Merck's Case Ethical

1749 Words Mar 30th, 2009 7 Pages
Merck Case Study

October 14, 2008

Relevant Facts:

Merck was one of the largest pharmaceutical companies in the world. • Merck was about to lose patent protection of two of its best selling drugs, which had been a significant part of their $2 billion annual sales. • Merck began putting millions of dollars into research (up to $1 billion) and within three years, Merck was able to discover four powerful medications. • Profits weren’t all that Merck cared about; Merck’s founder believed that “medicine is for people. It is not for the profits.” • He also believed that following the “medicine is for people” philosophy would lead to profits and had yet to fail.• River Blindness is caused by parasitic worms, which can be found in
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In application, people might view Merck’s duties in different ways. For example, one might argue that as a company Merck only has responsibilities to release effective and safe medications and to make a profit to stay in business. On the other hand, it could be argued that as a pharmaceutical company Merck has special obligations to follow leads (like ivermectin) because they may greatly benefit human beings or save lives despite being unprofitable.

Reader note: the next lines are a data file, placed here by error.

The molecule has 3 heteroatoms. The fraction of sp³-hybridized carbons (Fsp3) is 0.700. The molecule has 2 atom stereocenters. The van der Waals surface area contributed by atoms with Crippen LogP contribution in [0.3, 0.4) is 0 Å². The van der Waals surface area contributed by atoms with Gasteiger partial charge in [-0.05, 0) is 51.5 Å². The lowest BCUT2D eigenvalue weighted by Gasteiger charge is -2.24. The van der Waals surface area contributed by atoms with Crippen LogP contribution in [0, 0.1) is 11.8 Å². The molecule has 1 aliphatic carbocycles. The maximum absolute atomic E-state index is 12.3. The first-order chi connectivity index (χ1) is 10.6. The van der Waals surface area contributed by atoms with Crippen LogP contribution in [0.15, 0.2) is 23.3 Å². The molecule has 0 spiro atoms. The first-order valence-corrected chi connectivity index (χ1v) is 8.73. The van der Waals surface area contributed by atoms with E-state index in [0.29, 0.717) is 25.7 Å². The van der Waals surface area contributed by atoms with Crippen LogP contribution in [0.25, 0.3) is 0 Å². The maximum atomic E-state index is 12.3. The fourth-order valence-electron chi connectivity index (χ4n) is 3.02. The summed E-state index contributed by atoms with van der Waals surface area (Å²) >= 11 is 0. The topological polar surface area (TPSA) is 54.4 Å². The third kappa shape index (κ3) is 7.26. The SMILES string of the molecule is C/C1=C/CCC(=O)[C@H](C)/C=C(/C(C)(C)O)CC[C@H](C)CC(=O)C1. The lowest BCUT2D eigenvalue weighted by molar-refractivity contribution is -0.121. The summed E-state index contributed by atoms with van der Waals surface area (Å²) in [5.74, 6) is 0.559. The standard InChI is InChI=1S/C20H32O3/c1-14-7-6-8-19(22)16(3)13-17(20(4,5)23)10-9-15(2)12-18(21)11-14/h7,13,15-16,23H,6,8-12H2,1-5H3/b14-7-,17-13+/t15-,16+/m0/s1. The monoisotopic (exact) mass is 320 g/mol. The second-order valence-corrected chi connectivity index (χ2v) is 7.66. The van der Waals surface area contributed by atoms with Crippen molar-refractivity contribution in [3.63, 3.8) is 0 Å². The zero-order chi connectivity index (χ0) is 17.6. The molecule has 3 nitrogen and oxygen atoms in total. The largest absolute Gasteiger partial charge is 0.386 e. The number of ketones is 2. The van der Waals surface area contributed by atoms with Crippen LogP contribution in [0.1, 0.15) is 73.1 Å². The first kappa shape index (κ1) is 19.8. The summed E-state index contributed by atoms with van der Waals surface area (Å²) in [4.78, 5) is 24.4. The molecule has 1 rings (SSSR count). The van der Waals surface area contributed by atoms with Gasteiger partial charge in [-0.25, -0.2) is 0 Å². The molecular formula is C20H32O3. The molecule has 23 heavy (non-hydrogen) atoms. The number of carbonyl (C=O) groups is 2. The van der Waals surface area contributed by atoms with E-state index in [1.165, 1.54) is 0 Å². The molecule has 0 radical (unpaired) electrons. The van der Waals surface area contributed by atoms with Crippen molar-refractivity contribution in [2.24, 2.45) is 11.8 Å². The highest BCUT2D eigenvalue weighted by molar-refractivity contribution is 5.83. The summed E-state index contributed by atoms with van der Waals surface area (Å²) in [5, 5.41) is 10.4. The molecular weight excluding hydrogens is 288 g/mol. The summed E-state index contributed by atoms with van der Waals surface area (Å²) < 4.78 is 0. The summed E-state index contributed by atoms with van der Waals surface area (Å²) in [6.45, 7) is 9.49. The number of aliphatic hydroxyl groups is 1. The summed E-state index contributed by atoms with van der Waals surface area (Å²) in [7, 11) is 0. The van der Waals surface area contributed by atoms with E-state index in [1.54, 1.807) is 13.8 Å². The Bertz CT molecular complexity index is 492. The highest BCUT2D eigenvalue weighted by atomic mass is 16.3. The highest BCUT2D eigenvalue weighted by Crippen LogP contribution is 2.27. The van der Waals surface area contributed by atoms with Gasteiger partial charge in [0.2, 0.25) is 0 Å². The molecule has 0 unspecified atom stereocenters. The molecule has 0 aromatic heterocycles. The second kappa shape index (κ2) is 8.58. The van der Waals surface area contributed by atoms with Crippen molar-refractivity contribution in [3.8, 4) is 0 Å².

Utilitarianism is relevant to the Merck Co. case in that it would have been important for Merck to predict whether researching the drug further, or playing it safe with other research, would produce the greatest benefit for the largest number of people. One side would argue that while river blindness patients are poor, treatment would be of great benefit to those infected (and their families/communities), so research is warranted. On the other hand, one might argue that it would be of equal or greater benefit to research medications for more common diseases where patients can afford medication. They may also argue that if the company went out of business as a result of ivermectin research that more people would be harmed from the loss of Merck’s other research and medications.

Also, the Rights theory is appropriate in this case, because one might argue that basic human rights are involved. Merck might be responsible to do research with ivermectin if it’s decided that some basic right is being broken.

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